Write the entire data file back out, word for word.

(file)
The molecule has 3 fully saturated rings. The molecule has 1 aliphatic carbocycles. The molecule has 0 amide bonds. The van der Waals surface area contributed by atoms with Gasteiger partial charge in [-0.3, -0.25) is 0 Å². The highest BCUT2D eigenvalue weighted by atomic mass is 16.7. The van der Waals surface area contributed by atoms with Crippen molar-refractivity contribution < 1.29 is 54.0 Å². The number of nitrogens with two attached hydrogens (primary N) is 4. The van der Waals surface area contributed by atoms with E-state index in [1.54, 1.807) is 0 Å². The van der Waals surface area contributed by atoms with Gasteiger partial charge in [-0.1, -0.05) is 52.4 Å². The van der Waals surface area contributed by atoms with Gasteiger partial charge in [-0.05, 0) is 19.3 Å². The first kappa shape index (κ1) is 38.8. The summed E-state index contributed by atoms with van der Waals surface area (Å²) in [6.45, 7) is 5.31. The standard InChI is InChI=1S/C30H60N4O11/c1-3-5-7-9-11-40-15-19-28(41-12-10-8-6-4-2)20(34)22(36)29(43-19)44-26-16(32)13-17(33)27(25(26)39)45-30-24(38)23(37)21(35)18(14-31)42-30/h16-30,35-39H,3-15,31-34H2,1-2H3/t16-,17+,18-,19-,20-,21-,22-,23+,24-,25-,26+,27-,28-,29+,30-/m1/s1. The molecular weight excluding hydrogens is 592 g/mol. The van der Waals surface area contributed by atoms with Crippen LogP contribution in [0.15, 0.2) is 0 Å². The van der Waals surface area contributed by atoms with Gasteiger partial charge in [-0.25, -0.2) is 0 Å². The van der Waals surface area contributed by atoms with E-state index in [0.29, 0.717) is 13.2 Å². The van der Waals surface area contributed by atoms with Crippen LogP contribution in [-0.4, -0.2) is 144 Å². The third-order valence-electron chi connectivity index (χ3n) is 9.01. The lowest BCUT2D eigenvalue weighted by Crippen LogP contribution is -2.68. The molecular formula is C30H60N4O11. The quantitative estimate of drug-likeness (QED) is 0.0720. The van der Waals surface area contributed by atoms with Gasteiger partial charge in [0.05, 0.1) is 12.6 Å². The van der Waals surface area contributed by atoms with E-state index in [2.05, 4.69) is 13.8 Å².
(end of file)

The molecule has 3 fully saturated rings. The molecule has 1 aliphatic carbocycles. The molecule has 0 amide bonds. The van der Waals surface area contributed by atoms with Gasteiger partial charge in [-0.3, -0.25) is 0 Å². The highest BCUT2D eigenvalue weighted by atomic mass is 16.7. The van der Waals surface area contributed by atoms with Crippen molar-refractivity contribution < 1.29 is 54.0 Å². The number of nitrogens with two attached hydrogens (primary N) is 4. The van der Waals surface area contributed by atoms with E-state index in [1.54, 1.807) is 0 Å². The van der Waals surface area contributed by atoms with Gasteiger partial charge in [-0.1, -0.05) is 52.4 Å². The van der Waals surface area contributed by atoms with Gasteiger partial charge in [-0.05, 0) is 19.3 Å². The first kappa shape index (κ1) is 38.8. The summed E-state index contributed by atoms with van der Waals surface area (Å²) in [6.45, 7) is 5.31. The standard InChI is InChI=1S/C30H60N4O11/c1-3-5-7-9-11-40-15-19-28(41-12-10-8-6-4-2)20(34)22(36)29(43-19)44-26-16(32)13-17(33)27(25(26)39)45-30-24(38)23(37)21(35)18(14-31)42-30/h16-30,35-39H,3-15,31-34H2,1-2H3/t16-,17+,18-,19-,20-,21-,22-,23+,24-,25-,26+,27-,28-,29+,30-/m1/s1. The molecular weight excluding hydrogens is 592 g/mol. The van der Waals surface area contributed by atoms with Crippen LogP contribution in [0.15, 0.2) is 0 Å². The van der Waals surface area contributed by atoms with Gasteiger partial charge in [-0.25, -0.2) is 0 Å². The van der Waals surface area contributed by atoms with E-state index in [0.29, 0.717) is 13.2 Å². The van der Waals surface area contributed by atoms with Crippen LogP contribution in [-0.4, -0.2) is 144 Å². The third-order valence-electron chi connectivity index (χ3n) is 9.01. The lowest BCUT2D eigenvalue weighted by Crippen LogP contribution is -2.68. The molecular formula is C30H60N4O11. The quantitative estimate of drug-likeness (QED) is 0.0720. The van der Waals surface area contributed by atoms with Gasteiger partial charge in [0.05, 0.1) is 12.6 Å². The van der Waals surface area contributed by atoms with E-state index in [2.05, 4.69) is 13.8 Å².